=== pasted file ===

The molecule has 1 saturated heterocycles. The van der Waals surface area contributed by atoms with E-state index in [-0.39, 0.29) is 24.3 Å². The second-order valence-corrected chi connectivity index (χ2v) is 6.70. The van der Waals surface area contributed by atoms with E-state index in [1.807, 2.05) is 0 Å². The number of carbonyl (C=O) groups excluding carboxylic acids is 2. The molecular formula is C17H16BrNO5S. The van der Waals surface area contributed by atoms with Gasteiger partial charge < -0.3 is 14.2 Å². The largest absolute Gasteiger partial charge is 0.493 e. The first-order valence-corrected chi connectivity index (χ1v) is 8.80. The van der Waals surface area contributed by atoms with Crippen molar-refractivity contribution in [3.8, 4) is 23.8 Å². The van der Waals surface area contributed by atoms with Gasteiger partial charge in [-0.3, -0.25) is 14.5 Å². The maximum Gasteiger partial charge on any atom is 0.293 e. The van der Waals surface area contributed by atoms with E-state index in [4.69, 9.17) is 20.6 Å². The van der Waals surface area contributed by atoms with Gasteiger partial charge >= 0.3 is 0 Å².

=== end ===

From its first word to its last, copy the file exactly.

The molecule has 1 saturated heterocycles. The van der Waals surface area contributed by atoms with E-state index in [-0.39, 0.29) is 24.3 Å². The second-order valence-corrected chi connectivity index (χ2v) is 6.70. The van der Waals surface area contributed by atoms with E-state index in [1.807, 2.05) is 0 Å². The number of carbonyl (C=O) groups excluding carboxylic acids is 2. The molecular formula is C17H16BrNO5S. The van der Waals surface area contributed by atoms with Gasteiger partial charge < -0.3 is 14.2 Å². The largest absolute Gasteiger partial charge is 0.493 e. The first-order valence-corrected chi connectivity index (χ1v) is 8.80. The van der Waals surface area contributed by atoms with Crippen molar-refractivity contribution in [3.8, 4) is 23.8 Å². The van der Waals surface area contributed by atoms with Gasteiger partial charge in [-0.3, -0.25) is 14.5 Å². The maximum Gasteiger partial charge on any atom is 0.293 e. The van der Waals surface area contributed by atoms with E-state index in [4.69, 9.17) is 20.6 Å². The van der Waals surface area contributed by atoms with Gasteiger partial charge >= 0.3 is 0 Å².